100 House members say military not sufficiently accommodating Sikhs

More than 100 House members say the Pentagon has not done enough to allow Sikhs to serve in the military while observing their religious beliefs.

The lawmakers sent a letter to the Pentagon on Monday calling for further steps to ease a presumptive ban on Sikhs wearing turbans and keeping beards while serving.

“We believe it is time for our military to make inclusion of practicing Sikh Americans the rule, not the exception,” wrote the 105 lawmakers, led by Reps. Joseph Crowley (D-N.Y.) and Rodney FrelinghuysenRodney Procter FrelinghuysenIs Paul Ryan the latest sign of crumbling Republican Party? Loss of Ryan hits hard for House Republicans Sadly, fiscal restraint is no longer a core principle of the GOP MORE (R-N.J.).

“Throughout the world, and now in the U.S. Army, Sikh soldiers are clearly able to maintain their religious commitments while serving capably and honorably,” the lawmakers wrote.

In January, the Pentagon updated its rules on dress and grooming, stating that the armed services will accommodate religious requests for individual service members, unless the request would interfere with military readiness, a mission or unit cohesion.

But Sikh advocates say the changes do not go far enough, as the rules still require individuals seeking religious exemptions to go through the process of obtaining a waiver.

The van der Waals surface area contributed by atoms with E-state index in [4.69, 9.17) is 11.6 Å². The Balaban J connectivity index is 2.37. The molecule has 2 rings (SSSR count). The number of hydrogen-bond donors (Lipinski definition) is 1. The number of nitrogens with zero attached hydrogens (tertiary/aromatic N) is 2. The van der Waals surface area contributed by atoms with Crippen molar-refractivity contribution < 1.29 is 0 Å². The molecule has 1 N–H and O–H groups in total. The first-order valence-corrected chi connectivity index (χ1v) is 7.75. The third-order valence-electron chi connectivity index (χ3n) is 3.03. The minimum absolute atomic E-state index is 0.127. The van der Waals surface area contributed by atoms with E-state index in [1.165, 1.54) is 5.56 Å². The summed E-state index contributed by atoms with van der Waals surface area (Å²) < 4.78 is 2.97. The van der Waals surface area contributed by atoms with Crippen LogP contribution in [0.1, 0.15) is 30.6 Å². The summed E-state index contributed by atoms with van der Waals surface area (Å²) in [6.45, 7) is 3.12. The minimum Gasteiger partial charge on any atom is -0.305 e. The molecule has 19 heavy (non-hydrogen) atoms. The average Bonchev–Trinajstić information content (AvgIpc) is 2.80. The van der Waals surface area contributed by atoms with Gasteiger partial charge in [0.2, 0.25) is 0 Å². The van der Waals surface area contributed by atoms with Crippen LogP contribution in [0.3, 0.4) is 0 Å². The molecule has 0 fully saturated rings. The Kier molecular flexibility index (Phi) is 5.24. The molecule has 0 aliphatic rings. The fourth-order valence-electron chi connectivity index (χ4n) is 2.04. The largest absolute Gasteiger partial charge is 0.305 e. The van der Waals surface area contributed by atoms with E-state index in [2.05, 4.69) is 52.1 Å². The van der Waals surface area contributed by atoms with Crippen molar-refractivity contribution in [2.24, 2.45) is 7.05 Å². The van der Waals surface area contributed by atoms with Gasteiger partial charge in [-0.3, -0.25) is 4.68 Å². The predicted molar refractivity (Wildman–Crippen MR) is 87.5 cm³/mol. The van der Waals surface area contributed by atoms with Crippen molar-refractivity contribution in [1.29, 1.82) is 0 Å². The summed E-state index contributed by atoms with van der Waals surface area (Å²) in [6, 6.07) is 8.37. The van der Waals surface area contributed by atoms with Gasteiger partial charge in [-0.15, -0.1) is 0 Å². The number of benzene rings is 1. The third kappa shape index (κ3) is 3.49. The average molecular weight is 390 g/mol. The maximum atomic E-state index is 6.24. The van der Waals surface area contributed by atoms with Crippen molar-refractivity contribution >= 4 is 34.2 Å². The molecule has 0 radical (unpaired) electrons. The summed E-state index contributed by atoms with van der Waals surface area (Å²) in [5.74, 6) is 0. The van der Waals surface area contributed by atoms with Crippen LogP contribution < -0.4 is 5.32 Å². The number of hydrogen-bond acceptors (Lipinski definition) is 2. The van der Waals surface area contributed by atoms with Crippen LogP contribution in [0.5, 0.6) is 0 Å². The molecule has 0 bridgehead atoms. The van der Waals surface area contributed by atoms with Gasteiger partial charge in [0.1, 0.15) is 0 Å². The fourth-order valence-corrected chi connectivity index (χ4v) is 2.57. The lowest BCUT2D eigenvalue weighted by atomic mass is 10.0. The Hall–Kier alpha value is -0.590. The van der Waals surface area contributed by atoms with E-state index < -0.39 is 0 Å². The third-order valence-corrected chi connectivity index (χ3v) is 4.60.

Crowley sent a letter to the Pentagon in January with more than 20 lawmakers calling for changes to the policy, and now more than 100 House members have signed on.

The Sikh Coalition, an advocacy group, has pushed for the military to ease the rules so Sikhs can more easily serve.

“It’s time for the Pentagon to realize that Sikh Americans are here to stay and that policies of exclusion are inevitably going to fail,” Rajdeep Singh, director of law and policy for the group, said in a statement Monday.

At a January House hearing on religious accommodations in the military, Virginia Penrod, deputy assistant secretary for military personnel policy, said that the services need to have a compelling reason not to accept a waiver for religious reasons.

“What the changes do, it tries to balance the need, or provides the service the ability to balance the needs of the service member with the needs against mission accomplishment,” Penrod said.